Newspaper Page Text
In Things Essential, UNITY— In Things Doubtful, LIBERTY—In AN Things, FRATERNITY
Be pw i'O|)> ; 50c per year.
The petitions for Initiative
Measure No, 30, for the establish
ment of the eight-hour day, has
been sent out by the State Secre
tary of the Socialist Party. The
active cooperation of all Socialists
is urged in securing the necessary
signatures to put it on the ballot
at the general election in Novem
ber. The signatures of at least
37,7t>0 legal voters is required; and
these must be secured and certi
fied by July Ist, lilt, the text
of the proposed law is a.-* fol
He It 1 ■ in. t.«t Ky the People of
State of Washington
Section 1. It shall be unlawful
for any person, persons, corpora-
tion, company or joint stock asso
ciation to cause, require, or permit
any male or female employe in
his, her or its employ to work
more than eight hours during any
day of twenty-four hours, nor more
than forty-eight hours during any
week of seven days, except that
in agricultural labor an "additional
two hours per day may be allow
ed for work which is unavoidably
and necessarily incidental to farm
PROVIDED HOWEVER, That in J
case of extraordinary emergency, !
snch as danger to life or property,
m • where 'such ' eightr hour * limit
Would unavoidably and necessarily
prevent other workers in the same
mine, mill, factory or other in
dustrial unit from working the
full eight hour day the hours for
work may be further extended, but
in such cases the rat,* of pay for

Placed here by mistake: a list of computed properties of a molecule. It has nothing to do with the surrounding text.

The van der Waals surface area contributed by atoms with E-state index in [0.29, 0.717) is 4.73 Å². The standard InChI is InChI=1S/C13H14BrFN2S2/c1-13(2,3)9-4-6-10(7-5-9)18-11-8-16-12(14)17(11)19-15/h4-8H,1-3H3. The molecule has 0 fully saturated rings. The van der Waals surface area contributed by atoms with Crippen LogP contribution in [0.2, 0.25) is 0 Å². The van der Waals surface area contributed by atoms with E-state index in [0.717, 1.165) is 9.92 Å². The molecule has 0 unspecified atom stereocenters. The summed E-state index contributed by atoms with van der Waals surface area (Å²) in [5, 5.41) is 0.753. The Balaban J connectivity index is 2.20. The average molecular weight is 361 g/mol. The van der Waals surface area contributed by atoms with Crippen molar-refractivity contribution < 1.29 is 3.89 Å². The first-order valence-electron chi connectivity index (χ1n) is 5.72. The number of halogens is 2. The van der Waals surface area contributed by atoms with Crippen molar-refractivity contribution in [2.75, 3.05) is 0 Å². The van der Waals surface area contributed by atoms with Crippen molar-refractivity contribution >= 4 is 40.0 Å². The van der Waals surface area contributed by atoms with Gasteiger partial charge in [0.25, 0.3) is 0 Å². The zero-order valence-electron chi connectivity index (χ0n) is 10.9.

time employed in excess of eight j
hours of each calendar day shall
be one and one-half the rate of
pay allowed for the same amount
of time during eight hours ser
Sec. 2. If far any reason any
of «the provisions of this Act
shall be adjudged unconstitutional
or invalid it shall not affect the I
. validity of the act as a whole or
any other part thereof.
Sec. 3. Any employer, overseer,
superintendent or other agent of
any such employer, who shall vio- !
late any of the provisions of this i
Act, .«hall, upon conviction thereof,
be fined for each offense in ■ sum
not less than ten dollars nor more
than one hundred dollar* for each
day during which such violation.
SIGNERS COME EASY
<;\<; HARBOR, Wash. I ean
■'l ( <)\r Hai l»>r pi ecind
v and today for the pi^ht
hoor petition. Out of 80 soli' ted
I ; tture*. Will get
Rboilt 2." iri'ir'- Poill ; <-;n | a(fo
■ • re* ignatnret. Son;.
I ea ■ '■
population i l-' made op of
Scandinavian ranchers, An I
and American te\
i parts of each.
:• to ■ ' It's a cinch.
.1 C. McKEE
petty v.'itii, "We
hui ' "
!he I ■ ire '•■■'ill kx
•♦■, "We demand."
' • ■ '■
EVERETT, WASHINGTON, THURSDAY, FEB. 28, I'Hx
HEAR GEORGE R. KIRKPATRICK
America's (Jreatest Orator
Sunday, March 10, at 2 p. in.
in His Great Lecture
"THE RIGHTS OF MAN"
OWING to the fact, that up till now we have not been
able to decide definitely upon which hall we will
select, wo ask the audience to gather at The Forum,
Hill! California St., from which place you will be dir
ected to any one of the near-by halls wo decide upon.
Whereas, Local Kverett No. 1,
has been in close contact with
the work of Kmil llernuin as
State Secretary of the Socialist
Party for the past two years,
and is in a position to observe his
Therefore He It Resolved By
Local Everett No. 1, That we
commend him for his marked ef
ficiency, his courtesy, his enthus
iasm in carrying on the work of
the state office and his zeal for
the cause of Socialism.
A K. HOLMBERG, Chairman.
NSW YORK—Weakness is a
crime, says Bernard Macfadden
in Physical Culture.
It is a crime against yourself.
It'ls a crime afjainr-f all with
I whom you come in contact. And
weakness in one MX is just M
culpable as it is in the other.
If weakness is a crime it is
one for which .society in • re
sponsible 10 a greater degree
than the individual. Henry George i
iian said: "Poverty is a crime.
I do not mean that it is a crime
to be poor. Murder is a crime;
but it is not a crime to be mur
dered: and a man who is hi pov
erty I look upon not as a crim
inal himself ho much as the vic
tim of a crime for which others,